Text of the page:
European Commission Approves State Funding for 1 GW French Offshore Wind Farm
The European Commission has approved, under EU state aid rules, the subsidies that France plans to grant for an offshore wind farm in the Normandy region that could have up to 1,050 MW of installed capacity.
The state support will take the form of additional remuneration granted following a competitive call for tenders, based on transparent, objective and non-discriminatory criteria, and specific to offshore wind power, the European Commission said.
Back in December 2020, French government selected an area off Cotentin for the country’s eighth offshore wind farm and launched a competitive tender process in January 2021, with a plan to select a developer in 2022.
In April, France’s Commission de régulation de l’énergie (CRE) shortlisted six companies and consortia for the tender: Eoliennes en Mer Manche Normandie, a project company of EDF Renouvelable and Maple Power (a joint venture of Enbridge and CPPIB); Iberdrola Renovables France; Ocean Winds; Shell; a consortium formed by TotalEnergies and RWE; and a consortium of Vattenfall, wpd, and the Banque des Territoires.
The selected candidates have entered a competitive dialogue procedure with the state bodies, with the designation of the winner in France’s fourth offshore wind tender scheduled for 2022, and the wind farm expected to be commissioned in 2028.
The offshore wind farm, which will have a capacity of between 1,000 to 1,050 MW is expected to produce 4.5 TWh of renewable electricity each year for at least 20 years, and save 1.8 tonnes of carbon dioxide equivalent per year.
The state funding now approved by the European Commission aims to help France achieve its objective of producing the equivalent of 33 per cent of its energy needs from renewable sources by 2030 and will help achieve the European objective of carbon neutrality by 2050, according to the Commission.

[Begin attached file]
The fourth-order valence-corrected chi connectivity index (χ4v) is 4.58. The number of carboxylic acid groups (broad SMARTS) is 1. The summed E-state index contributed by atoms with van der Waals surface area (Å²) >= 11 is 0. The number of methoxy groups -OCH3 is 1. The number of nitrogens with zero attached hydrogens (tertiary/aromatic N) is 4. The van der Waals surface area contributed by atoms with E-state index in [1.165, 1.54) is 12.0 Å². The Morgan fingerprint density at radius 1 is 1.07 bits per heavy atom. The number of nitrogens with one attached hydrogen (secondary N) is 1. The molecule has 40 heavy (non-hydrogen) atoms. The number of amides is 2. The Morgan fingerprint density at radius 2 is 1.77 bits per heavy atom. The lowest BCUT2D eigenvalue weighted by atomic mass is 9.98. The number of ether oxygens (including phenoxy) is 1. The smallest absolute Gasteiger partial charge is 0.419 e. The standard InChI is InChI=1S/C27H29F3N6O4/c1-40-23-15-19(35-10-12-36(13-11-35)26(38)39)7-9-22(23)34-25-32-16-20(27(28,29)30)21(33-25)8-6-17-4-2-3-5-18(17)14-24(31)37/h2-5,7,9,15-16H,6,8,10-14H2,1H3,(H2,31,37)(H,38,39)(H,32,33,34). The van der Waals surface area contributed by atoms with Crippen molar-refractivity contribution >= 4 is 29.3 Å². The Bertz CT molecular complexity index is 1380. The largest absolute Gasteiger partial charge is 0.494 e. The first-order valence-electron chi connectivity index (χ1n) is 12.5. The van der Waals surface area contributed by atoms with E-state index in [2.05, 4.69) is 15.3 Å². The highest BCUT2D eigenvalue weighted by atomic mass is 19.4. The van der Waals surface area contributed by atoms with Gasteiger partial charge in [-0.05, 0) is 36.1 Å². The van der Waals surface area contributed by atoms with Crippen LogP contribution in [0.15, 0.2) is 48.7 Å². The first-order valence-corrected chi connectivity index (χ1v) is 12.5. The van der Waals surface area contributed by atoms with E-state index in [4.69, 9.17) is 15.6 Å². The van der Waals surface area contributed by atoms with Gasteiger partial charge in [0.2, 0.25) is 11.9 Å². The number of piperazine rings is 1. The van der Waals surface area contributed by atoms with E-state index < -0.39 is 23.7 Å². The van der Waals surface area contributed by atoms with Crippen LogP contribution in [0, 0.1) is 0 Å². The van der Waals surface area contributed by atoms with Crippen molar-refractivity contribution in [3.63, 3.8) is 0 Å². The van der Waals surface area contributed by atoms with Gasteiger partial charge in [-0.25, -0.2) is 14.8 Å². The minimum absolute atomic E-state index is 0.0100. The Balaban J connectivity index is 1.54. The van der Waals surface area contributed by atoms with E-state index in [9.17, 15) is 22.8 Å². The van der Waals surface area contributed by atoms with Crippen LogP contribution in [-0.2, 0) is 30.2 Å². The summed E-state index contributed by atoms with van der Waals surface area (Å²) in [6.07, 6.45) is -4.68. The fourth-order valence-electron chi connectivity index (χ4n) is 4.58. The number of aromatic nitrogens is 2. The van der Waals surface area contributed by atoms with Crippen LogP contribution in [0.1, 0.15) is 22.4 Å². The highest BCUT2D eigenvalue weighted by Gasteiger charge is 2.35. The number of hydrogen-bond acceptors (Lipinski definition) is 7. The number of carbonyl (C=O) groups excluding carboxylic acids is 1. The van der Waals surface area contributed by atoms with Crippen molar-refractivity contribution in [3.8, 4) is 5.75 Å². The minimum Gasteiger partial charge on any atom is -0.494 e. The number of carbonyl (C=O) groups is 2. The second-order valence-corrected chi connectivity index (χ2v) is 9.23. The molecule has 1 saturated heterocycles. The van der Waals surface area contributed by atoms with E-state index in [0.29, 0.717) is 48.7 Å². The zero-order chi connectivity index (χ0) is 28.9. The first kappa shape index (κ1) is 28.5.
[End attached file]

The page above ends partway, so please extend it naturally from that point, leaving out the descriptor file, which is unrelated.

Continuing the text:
“The Commission assessed this measure in the light of EU state aid rules, in particular the 2014 guidelines on state aid for environmental protection and energy (LDEE). The Commission noted that the aid will contribute to the French and European objectives of producing energy from renewable sources, in accordance with the objectives of the Green Deal for Europe and the European Climate Law, while the possible distortions of competition generated by state support will be minimized. On this basis, the Commission concluded that the measure complies with EU state aid rules”, the decision reads.
France is in the process of putting 8.75 GW of offshore wind capacity out to tender by 2028.
The country already has seven offshore wind projects in the pipeline, including the 600 MW Dunkirk tender held in 2019 and the six projects approved earlier. There are also four demonstration floating wind projects under development and an ongoing floating wind tender, France’s first, for which several companies and consortia were shortlisted this September.
In total, France will have up to around 12.4 GW of fixed-bottom and floating offshore wind capacity either in operation or under development by the end of 2028.